It would have a giant tree with a tire swing big enough for 4 adults to sit on. And a giant sit-n-spin, like the teacups at Disneyland.
It would have a smoothie bar where we can get fresh organic juices and smoothies, with or without kelp, blue-green algae, brewers yeast, flax seed oil or whatever else grown-ups like to spike their smoothies with.
It would have a heat-sensor camera photo booth so you could SEE which muscles you worked and personal trainers on hand to drool at because they often have the best bodies challenge you to climb higher, see if you can pull yourself up from THIS position and point out that your love handles are shrinking.
Speakers would pipe in the sound of little kids laughing and playing, because when I go to the park with my kids in the evening, sometimes the working parents act like they’ve never heard that sound before, which is the most joyous and free kind of noise on the planet (unless it’s coming from my kitchen at 2am)
Yeah- so this magical giant playground would be called “The Playground” and in the commercial, two big guys in suits would be in a heated boardroom discussion when one looks to the other and says “Meet me on the playground after work” and in the next scene, they’re competing to see who can swing highest, or even boxing in a ring with one another while the secretaries cheer them on.
So there ya go. If you decide to build this business, I think I deserve a free membership. Until then, I’ll just play with my kids on the equipment that’s not quite my size. Did I mention that my husband is building me a 30 foot trapeze unit, so I can practice real aerial acrobatics. I’ll keep you posted on that one
Laura Morgan, Aerial Silk Performer
I think you’re on a winner with that business idea! Quick, do it before someone else scoops it up!!
My problem, which I’m trying to get over, is self consciousness. Oh no, what if people see me on the swing! I’ll look silly if I do that. I’m really trying to conquer it but its had a lot of years to get in there..
Awww- JUST DO IT, it’s so much fun. Try to switch it around in your head. Next time you’re standing around watching the kids play, imagine you’re listening to the thoughts of someone on the other side of the park saying “Why is she just standing there, why isn’t she playing? She looks so silly…” It’s so worth it, and it feels SO GOOD.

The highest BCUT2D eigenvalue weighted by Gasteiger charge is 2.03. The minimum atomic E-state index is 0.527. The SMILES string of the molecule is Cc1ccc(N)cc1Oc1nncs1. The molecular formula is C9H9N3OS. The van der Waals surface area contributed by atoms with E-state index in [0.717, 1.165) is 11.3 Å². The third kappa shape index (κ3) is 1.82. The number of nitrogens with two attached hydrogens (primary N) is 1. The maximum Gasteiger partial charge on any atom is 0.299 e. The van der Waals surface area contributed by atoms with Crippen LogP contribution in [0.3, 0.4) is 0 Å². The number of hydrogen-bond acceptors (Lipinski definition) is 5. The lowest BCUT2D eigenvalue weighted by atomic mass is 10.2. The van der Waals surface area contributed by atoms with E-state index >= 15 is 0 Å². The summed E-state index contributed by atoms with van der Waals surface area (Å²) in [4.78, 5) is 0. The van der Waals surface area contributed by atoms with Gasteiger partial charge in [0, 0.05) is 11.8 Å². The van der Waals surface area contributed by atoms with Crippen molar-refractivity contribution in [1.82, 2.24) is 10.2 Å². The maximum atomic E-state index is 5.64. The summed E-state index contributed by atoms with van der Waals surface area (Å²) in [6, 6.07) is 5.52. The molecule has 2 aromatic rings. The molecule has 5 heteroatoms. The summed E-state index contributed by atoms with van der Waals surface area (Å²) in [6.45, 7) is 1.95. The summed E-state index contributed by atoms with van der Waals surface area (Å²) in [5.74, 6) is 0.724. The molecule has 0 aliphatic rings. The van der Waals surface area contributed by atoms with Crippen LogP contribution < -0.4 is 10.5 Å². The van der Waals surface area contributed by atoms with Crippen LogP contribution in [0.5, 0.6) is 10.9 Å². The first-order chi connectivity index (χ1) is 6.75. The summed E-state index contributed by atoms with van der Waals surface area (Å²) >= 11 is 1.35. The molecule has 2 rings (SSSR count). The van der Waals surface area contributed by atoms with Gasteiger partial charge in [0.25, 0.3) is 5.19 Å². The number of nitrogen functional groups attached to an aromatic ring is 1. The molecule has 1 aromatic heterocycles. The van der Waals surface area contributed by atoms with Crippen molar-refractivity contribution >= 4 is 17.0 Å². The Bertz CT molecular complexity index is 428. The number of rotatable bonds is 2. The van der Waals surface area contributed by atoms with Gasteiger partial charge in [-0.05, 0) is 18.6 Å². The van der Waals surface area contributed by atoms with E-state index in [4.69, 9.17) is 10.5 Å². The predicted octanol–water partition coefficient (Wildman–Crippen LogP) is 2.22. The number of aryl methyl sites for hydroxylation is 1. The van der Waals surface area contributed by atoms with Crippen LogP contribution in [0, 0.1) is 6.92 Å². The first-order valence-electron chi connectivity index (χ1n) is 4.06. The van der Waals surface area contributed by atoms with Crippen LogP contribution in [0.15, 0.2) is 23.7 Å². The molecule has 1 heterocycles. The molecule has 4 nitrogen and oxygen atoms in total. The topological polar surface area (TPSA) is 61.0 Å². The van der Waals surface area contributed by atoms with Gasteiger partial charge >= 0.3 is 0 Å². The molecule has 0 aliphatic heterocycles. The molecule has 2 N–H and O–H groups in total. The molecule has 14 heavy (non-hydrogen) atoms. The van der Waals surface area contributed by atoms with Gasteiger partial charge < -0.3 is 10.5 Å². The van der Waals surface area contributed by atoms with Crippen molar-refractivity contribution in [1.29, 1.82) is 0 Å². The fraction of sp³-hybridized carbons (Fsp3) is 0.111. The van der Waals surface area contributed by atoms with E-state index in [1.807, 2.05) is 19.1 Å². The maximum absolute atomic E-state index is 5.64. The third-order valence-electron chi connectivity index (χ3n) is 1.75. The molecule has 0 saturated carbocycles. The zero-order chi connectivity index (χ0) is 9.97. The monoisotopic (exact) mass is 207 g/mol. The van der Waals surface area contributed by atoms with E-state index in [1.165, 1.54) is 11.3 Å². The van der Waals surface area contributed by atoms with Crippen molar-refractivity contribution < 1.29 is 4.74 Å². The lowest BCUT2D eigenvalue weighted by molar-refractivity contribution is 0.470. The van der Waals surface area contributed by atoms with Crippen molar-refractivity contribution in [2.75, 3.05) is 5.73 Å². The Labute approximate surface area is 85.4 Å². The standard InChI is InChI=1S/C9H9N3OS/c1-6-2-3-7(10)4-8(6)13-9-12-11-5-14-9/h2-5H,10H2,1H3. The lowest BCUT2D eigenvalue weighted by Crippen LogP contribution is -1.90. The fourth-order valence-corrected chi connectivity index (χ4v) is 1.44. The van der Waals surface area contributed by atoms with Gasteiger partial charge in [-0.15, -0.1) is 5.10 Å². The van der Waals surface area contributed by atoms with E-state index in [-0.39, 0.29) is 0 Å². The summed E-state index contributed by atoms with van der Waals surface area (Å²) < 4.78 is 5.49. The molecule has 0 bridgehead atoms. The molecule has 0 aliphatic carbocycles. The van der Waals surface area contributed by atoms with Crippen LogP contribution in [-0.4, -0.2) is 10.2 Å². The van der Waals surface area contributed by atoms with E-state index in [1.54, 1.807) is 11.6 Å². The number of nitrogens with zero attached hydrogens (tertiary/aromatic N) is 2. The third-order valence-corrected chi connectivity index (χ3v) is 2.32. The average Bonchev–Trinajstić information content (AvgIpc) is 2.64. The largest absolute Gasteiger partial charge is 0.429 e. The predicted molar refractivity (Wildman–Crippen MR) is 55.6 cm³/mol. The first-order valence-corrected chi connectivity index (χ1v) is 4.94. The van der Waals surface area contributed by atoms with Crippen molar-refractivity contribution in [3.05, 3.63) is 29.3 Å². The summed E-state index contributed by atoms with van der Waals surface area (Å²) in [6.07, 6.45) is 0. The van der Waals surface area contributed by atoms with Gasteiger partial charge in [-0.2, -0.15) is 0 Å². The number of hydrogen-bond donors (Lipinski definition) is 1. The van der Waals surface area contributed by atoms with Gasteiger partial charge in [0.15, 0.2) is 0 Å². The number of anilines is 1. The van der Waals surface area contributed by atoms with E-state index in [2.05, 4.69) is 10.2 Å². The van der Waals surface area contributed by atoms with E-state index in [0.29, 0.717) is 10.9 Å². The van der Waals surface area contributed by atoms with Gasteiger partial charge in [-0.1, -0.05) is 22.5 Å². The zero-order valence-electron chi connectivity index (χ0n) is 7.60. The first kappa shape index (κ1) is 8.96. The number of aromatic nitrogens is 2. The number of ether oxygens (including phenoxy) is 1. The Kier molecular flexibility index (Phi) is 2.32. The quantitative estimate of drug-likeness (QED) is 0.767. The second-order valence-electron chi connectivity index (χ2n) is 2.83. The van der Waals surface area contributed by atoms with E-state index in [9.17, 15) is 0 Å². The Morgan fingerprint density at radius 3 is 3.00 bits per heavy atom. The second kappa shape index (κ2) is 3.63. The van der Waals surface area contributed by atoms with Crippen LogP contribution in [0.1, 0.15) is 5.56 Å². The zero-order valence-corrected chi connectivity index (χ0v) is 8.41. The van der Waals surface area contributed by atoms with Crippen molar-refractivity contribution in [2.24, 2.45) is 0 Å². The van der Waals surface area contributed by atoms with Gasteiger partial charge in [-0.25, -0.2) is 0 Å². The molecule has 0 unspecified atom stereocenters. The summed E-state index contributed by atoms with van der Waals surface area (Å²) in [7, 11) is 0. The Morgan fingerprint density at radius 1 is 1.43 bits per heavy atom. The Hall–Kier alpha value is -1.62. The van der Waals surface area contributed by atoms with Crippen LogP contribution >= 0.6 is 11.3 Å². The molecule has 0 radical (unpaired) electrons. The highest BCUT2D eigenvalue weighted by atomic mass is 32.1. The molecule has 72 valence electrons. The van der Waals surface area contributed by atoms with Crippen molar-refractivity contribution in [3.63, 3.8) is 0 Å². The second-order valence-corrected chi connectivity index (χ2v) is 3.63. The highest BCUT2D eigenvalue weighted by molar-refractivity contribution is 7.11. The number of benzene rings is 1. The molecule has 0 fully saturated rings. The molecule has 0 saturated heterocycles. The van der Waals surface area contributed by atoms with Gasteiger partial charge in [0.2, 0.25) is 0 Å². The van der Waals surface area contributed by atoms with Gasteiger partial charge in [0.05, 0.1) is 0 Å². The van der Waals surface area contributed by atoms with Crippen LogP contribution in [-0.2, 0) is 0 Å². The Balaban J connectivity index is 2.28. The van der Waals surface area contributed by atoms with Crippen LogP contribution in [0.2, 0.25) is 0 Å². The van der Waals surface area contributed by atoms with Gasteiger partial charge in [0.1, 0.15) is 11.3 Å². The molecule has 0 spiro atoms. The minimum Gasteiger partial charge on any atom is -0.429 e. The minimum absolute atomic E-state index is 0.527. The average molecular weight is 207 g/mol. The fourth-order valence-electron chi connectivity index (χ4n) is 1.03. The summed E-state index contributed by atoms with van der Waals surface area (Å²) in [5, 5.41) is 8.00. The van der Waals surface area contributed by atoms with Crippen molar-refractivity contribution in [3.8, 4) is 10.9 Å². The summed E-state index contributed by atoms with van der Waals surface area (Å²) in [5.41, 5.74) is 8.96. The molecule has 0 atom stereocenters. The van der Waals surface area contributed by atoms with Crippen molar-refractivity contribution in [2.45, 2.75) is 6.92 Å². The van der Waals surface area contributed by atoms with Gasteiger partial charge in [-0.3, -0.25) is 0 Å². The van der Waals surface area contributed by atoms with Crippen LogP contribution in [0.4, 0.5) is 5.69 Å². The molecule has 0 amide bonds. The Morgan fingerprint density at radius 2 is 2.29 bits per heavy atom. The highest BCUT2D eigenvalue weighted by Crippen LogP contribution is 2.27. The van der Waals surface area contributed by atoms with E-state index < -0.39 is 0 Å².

And the business idea… between 6 kids, law school (which starts in less than 2 months) and working from home, I think I’d rather give the idea away You’re more than welcome to do it, I wish someone would.
i knew you’d feel better once you played again. You’re still me hero. i can’t wait to see pictures of you on your trapeze, that is so cool. i want one. We’ll totally have to get together if you ever come out this way, i hope you stay in touch.
I love playing on the swings with my girls! Imagine the day when you see adults milling around the park swing set because they want a turn too. Ha!
Also, it’s nice reading a blog about a mom hs’ing (us’ing?) her girls. I have 3 girls learning at home and find it has it’s own unique issues and joys.
This is a flashback post, from Dec 2008
So my morning coffee is interrupted by …”She said I can’t come into her fort.” So I responded by saying “that fort is not more important than your sister and if that fort is going to be in my living room, then all of my children are welcome to play in it. How cool you are to have made a fort that everyone wants to play in. I have decorated every room in this house, and she chose your area to play in, what a compliment. You must be an excellent decorator.” So she marches over to the fort and says “You’re lucky mom loves you. Otherwise she’d never let you play in here, she says I decorate better than she does and she doesn’t want you messing it up.” I almost snapped at her for lying, but there was peace, so I stopped. Is that wrong?
Today we went to Fred Meyer to do some grocery shopping. I had some coupons that allowed me to get butter for 1.25 a pound, quite a bargain. We go through a lot of butter, like 5 pounds a week. We don’t use margarine or anything like that, just butter, and a lot of it. I might have mentioned that my 3 yr old likes to eat it like a banana. She has her very own stick of butter in her special spot in the fridge, so we don’t find teethmarks in “our” butter. She loves it when we run out and I ask her permission to use her butter. She always apologizes for the teethmarks. Sometimes she uses a spoon.